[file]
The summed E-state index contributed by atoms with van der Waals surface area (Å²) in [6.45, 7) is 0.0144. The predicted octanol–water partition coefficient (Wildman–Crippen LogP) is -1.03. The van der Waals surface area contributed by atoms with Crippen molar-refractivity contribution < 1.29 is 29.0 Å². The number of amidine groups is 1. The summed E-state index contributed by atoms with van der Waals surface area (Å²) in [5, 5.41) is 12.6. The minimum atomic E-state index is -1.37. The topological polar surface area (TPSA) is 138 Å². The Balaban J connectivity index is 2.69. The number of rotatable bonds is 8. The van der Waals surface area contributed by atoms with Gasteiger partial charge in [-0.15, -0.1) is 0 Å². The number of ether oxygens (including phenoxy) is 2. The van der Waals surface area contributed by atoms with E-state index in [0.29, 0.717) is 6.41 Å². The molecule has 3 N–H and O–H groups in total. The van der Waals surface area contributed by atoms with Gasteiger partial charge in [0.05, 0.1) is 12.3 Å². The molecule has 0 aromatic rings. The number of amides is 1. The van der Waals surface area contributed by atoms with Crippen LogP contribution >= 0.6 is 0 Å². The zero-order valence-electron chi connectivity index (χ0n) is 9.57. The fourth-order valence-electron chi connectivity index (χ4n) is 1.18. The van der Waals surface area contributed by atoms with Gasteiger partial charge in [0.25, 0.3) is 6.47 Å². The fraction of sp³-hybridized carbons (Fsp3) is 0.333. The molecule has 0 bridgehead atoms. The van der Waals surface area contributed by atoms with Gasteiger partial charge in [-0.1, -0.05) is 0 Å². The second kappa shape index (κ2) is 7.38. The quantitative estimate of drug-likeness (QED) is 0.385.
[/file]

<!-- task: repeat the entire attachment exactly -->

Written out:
The summed E-state index contributed by atoms with van der Waals surface area (Å²) in [6.45, 7) is 0.0144. The predicted octanol–water partition coefficient (Wildman–Crippen LogP) is -1.03. The van der Waals surface area contributed by atoms with Crippen molar-refractivity contribution < 1.29 is 29.0 Å². The number of amidine groups is 1. The summed E-state index contributed by atoms with van der Waals surface area (Å²) in [5, 5.41) is 12.6. The minimum atomic E-state index is -1.37. The topological polar surface area (TPSA) is 138 Å². The Balaban J connectivity index is 2.69. The number of rotatable bonds is 8. The van der Waals surface area contributed by atoms with Gasteiger partial charge in [-0.15, -0.1) is 0 Å². The number of ether oxygens (including phenoxy) is 2. The van der Waals surface area contributed by atoms with E-state index in [0.29, 0.717) is 6.41 Å². The molecule has 3 N–H and O–H groups in total. The van der Waals surface area contributed by atoms with Gasteiger partial charge in [0.05, 0.1) is 12.3 Å². The molecule has 0 aromatic rings. The number of amides is 1. The van der Waals surface area contributed by atoms with Crippen LogP contribution >= 0.6 is 0 Å². The zero-order valence-electron chi connectivity index (χ0n) is 9.57. The fourth-order valence-electron chi connectivity index (χ4n) is 1.18. The van der Waals surface area contributed by atoms with Gasteiger partial charge in [0.25, 0.3) is 6.47 Å². The fraction of sp³-hybridized carbons (Fsp3) is 0.333. The molecule has 0 bridgehead atoms. The van der Waals surface area contributed by atoms with Gasteiger partial charge in [-0.1, -0.05) is 0 Å². The second kappa shape index (κ2) is 7.38. The quantitative estimate of drug-likeness (QED) is 0.385.